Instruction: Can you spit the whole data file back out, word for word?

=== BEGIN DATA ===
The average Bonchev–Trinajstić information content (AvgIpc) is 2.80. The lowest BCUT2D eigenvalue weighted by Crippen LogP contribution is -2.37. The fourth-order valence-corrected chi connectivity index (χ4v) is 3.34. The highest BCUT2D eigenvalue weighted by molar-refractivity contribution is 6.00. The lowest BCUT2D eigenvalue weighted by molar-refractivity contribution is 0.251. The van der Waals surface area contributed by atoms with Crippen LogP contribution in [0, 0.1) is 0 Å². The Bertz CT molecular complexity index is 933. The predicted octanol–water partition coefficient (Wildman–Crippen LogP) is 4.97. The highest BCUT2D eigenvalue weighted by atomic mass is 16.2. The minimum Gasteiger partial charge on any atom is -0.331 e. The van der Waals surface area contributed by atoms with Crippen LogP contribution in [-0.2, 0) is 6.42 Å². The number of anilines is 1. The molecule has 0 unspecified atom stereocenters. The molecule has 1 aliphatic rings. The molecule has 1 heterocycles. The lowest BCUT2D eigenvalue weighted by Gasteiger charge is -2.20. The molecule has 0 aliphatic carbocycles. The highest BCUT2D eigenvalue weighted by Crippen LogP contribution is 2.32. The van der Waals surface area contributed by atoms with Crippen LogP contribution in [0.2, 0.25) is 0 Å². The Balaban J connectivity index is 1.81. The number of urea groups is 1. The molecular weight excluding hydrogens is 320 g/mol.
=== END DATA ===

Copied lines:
The average Bonchev–Trinajstić information content (AvgIpc) is 2.80. The lowest BCUT2D eigenvalue weighted by Crippen LogP contribution is -2.37. The fourth-order valence-corrected chi connectivity index (χ4v) is 3.34. The highest BCUT2D eigenvalue weighted by molar-refractivity contribution is 6.00. The lowest BCUT2D eigenvalue weighted by molar-refractivity contribution is 0.251. The van der Waals surface area contributed by atoms with Crippen LogP contribution in [0, 0.1) is 0 Å². The Bertz CT molecular complexity index is 933. The predicted octanol–water partition coefficient (Wildman–Crippen LogP) is 4.97. The highest BCUT2D eigenvalue weighted by atomic mass is 16.2. The minimum Gasteiger partial charge on any atom is -0.331 e. The van der Waals surface area contributed by atoms with Crippen LogP contribution in [-0.2, 0) is 6.42 Å². The number of anilines is 1. The molecule has 0 unspecified atom stereocenters. The molecule has 1 aliphatic rings. The molecule has 1 heterocycles. The lowest BCUT2D eigenvalue weighted by Gasteiger charge is -2.20. The molecule has 0 aliphatic carbocycles. The highest BCUT2D eigenvalue weighted by Crippen LogP contribution is 2.32. The van der Waals surface area contributed by atoms with Crippen LogP contribution in [0.2, 0.25) is 0 Å². The Balaban J connectivity index is 1.81. The number of urea groups is 1. The molecular weight excluding hydrogens is 320 g/mol.